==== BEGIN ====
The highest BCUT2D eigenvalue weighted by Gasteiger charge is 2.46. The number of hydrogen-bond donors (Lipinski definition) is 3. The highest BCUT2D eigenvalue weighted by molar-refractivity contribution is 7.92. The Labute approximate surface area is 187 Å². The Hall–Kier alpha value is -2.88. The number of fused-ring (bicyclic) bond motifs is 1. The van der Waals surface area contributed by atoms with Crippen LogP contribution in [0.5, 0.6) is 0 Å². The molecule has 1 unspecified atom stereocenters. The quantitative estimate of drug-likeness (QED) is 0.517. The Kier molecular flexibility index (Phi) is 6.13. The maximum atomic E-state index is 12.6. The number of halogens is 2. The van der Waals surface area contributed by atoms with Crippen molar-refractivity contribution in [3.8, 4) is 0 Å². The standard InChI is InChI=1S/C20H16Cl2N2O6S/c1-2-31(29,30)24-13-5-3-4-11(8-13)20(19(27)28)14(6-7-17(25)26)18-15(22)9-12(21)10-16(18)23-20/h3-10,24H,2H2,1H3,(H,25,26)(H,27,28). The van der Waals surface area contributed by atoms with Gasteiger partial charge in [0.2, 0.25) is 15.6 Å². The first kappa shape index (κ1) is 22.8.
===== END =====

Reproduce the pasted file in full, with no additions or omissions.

The highest BCUT2D eigenvalue weighted by Gasteiger charge is 2.46. The number of hydrogen-bond donors (Lipinski definition) is 3. The highest BCUT2D eigenvalue weighted by molar-refractivity contribution is 7.92. The Labute approximate surface area is 187 Å². The Hall–Kier alpha value is -2.88. The number of fused-ring (bicyclic) bond motifs is 1. The van der Waals surface area contributed by atoms with Crippen LogP contribution in [0.5, 0.6) is 0 Å². The molecule has 1 unspecified atom stereocenters. The quantitative estimate of drug-likeness (QED) is 0.517. The Kier molecular flexibility index (Phi) is 6.13. The maximum atomic E-state index is 12.6. The number of halogens is 2. The van der Waals surface area contributed by atoms with Crippen molar-refractivity contribution in [3.8, 4) is 0 Å². The standard InChI is InChI=1S/C20H16Cl2N2O6S/c1-2-31(29,30)24-13-5-3-4-11(8-13)20(19(27)28)14(6-7-17(25)26)18-15(22)9-12(21)10-16(18)23-20/h3-10,24H,2H2,1H3,(H,25,26)(H,27,28). The van der Waals surface area contributed by atoms with Gasteiger partial charge in [0.2, 0.25) is 15.6 Å². The first kappa shape index (κ1) is 22.8.